From its late 19th century beginnings in the United States, burlesque thrived both in the theaters and nightclubs of major urban centers and as a midway attraction at circuses, carnivals, and fairs. What circuses may have lacked in glamour and big-city sophistication, they made up for with crowds, big ones.
And big crowds meant big money. Top names like Sally Rand and Gypsy Rose Lee could make as much as $10,000 a week working a circus, but even the B- and C-listers could make thousands in a season on the road – and during circus season, there was plenty of work to be had.
The list of performers who found a home on the road, working circuses, fairs, and carnivals, reads like a Who’s Who of 20th century burlesque: Ricki Covette, Blaze Fury, Bonnie Boyia, Betty Howard, Val Valentine, Rita Cortes, Tirza, Mitzi Sinclair, Jennie Lee, Tubby Boots, Hedy Jo Star, Divena, Evelyn West, Faith Bacon, Rosita Royce, Margo, Georgia Sothern, Carrie Finnell, Zorita, and many more.
We’ve highlighted just a few performers here, along with a few themes to help you get a sense of what life was like in a travelling girl show. We hope you like it a lot, but if you don’t, the gentleman in the front office will be happy to give you your money back!
The bally was the free show offered outside the show, on the façade. The star of the show was the talker, usually a man, who kept up a steady stream of ballyhoo, talking up the wonders to be seen inside. While he talked, the dancers in the show would come out and take up a place on the narrow stage, giving enough wiggle and show to the passersby that they’d stop long enough for the talker to work his magic.
(Incidentally, talkers didn’t like being called “barkers” – they don’t bark, they talk, nice and smooth thank you very much.)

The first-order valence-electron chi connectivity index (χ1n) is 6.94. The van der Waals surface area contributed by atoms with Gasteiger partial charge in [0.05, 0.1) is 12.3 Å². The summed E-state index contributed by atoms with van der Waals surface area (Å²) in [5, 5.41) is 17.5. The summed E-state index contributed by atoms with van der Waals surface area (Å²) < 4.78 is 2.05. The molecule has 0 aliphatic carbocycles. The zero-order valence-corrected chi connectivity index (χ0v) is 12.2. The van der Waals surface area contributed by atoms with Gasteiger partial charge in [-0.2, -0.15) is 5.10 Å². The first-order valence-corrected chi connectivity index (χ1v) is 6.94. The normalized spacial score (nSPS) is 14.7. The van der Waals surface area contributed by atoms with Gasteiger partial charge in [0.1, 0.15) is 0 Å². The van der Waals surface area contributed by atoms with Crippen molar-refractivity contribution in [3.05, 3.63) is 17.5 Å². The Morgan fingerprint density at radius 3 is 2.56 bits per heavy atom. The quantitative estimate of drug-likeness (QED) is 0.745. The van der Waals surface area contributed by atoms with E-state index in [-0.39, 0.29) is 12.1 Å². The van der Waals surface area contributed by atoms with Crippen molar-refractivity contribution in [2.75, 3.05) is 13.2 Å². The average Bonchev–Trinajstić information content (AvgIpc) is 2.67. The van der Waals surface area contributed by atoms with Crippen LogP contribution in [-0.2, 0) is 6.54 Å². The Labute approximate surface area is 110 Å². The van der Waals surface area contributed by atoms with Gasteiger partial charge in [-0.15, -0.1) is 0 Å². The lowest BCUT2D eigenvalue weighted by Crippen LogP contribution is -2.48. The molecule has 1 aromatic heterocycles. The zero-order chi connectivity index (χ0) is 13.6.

The bally existed with one purpose: to get men inside, and thus appropriately parted from their money.
"The Human Heatwave" dropped out of high school in Detroit to become a chorus girl. Like her parents, who were both burlesque and vaudeville performers, entertainment was in her blood and Blaze soon stepped out as a feature, becoming well-known in the 1940s for her blazing hot performances (and inspiring a gaggle of imitators). She signed with Royal American and was proud to be their highest-paid burlesque star, after Sally Rand and Gypsy Rose Lee. Blaze didn't retire from the stage until the late 1970s, and went on to be a theater costumer and wardrobe manager. She died in 1997.
One of 13 children, Rita Cortes, joined the carnival as a popcorn seller in her teen years, and later became a ride operator before being asked to join the girl show. With no dance training or experience, Rita wowed crowds well enough to get hired for Minsky shows during the carnival off-season, and operated girl shows for Strates Shows, Ringling Bros., Royal American, and other circuses and carnivals with her husband Bob Hassan.